The committee says that the Ratings Percentage Index (RPI) is just one of the tools that it uses for selection. It seems to be the benchmark used most often even though it has been criticized. Why do you think the RPI is the best evaluative metric?
Whether it's the best is a matter of opinion. I've become more comfortable with our use of it over time because I've really come to know now that I'm in the room that we don't ever pick teams based on their RPI. We don't ever look at teams and say, their RPI is a certain number, therefore they must be in the field. It doesn't work that way.
We do absolutely use the RPI when we evaluate a team's performance against the top 50 or top 100 or their strength of schedule. It's absolutely a tool we use to organize the field. We use it to group teams in certain ways. That's undeniable that we use it from that perspective. What people sometimes believe is we use the RPI as a selection tool, and we never, ever do that.
It's a consistent way of organizing the data and slicing and dicing things, but we look a lot deeper than that.
Most of the smartest analysts of college basketball prefer metrics other than the RPI. If the committee considers the RPI one of the most reliable systems, why do so few others use it?
I think part of that is certain folks gravitate toward other ranking systems because of particular features they may prefer that may not be present in the RPI. Some people like margin of victory or different weighting on style of play.
I use a combination of different systems when I look at teams and also weigh that with my own observations. I want to see a team play and get a sense of who they are and how they look.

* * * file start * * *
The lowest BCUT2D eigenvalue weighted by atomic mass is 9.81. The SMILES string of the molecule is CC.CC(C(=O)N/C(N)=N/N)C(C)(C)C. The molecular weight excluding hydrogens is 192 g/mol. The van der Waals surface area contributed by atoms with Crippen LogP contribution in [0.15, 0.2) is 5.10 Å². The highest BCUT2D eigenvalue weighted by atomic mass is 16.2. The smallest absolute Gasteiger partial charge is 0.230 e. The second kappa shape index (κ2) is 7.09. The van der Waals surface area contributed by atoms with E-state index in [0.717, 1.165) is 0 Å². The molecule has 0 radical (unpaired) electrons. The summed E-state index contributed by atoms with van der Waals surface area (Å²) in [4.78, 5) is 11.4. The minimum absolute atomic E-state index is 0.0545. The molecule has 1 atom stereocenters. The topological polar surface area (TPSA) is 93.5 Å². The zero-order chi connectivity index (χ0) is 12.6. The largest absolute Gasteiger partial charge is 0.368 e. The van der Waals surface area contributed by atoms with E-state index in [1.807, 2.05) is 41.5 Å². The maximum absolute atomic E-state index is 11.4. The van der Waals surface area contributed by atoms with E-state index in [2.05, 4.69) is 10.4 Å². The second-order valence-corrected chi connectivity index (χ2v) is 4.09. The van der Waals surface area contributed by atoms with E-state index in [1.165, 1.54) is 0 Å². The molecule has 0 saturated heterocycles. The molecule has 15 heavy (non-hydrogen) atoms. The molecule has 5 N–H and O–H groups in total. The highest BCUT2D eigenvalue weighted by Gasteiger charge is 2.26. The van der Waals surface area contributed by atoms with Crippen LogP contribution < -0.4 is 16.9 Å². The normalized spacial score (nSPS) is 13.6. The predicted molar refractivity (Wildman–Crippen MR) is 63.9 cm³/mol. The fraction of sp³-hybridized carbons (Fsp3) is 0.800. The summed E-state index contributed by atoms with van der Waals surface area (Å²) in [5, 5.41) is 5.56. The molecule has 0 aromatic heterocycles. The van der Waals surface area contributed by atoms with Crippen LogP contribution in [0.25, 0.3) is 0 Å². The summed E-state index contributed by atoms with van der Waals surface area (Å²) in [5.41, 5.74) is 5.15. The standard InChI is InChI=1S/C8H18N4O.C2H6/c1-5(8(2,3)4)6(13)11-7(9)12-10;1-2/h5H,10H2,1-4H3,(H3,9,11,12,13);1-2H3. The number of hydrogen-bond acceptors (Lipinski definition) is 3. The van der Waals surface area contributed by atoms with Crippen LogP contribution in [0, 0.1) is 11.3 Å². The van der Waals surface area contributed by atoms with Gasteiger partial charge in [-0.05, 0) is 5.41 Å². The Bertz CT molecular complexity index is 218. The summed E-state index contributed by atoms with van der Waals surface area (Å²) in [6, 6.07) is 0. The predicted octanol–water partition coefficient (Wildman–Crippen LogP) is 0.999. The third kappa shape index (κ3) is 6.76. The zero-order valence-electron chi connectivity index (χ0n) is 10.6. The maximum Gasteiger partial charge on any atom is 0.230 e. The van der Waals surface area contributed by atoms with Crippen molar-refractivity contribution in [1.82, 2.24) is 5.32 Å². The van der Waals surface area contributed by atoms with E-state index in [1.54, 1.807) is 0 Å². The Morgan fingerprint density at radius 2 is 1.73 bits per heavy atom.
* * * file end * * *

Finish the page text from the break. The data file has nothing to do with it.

*Note: There are as many articles denouncing the validity of the RPIs accuracy as there are ones supporting it. You can Google these for yourselves, but my focus is the Selection Committee's use of the ranking as an evaluation tool.
The Strength of Schedule is an interesting indicator. There are severe outliers - 2012 Iona and BYU, 2010 UTEP and Utah St. - and the average of 49.6 is significantly lower than Bama's current SOS of 93 when you look at the past four seasons. However, looking at the previous 2 tournaments since the inclusion of the field of 68, we get a different result:
Not significantly different, but it's an average of 15 points higher. Further, food for thought: 2012 BYU won 25 games, and of it's 7 regular season losses only 4 were to unranked teams, with the worst RPI loss to Utah State (132nd). The Cougars lost to St. Mary's (29th), Gonzaga (22nd), and Loyola (109th). In comparison, Bama has losses this year to 4 teams with current RPI rankings below 120 (including that loss to 219th ranked *coughauburncough*)
With Alabama amazingly in 2nd place in the SEC heading into a showdown with Florida Saturday, our tourney chances will continue to spark debate amongst the Tide faithful until selection Sunday. Let's hope for the best as this SEC season is, simply weird. Roll Tide!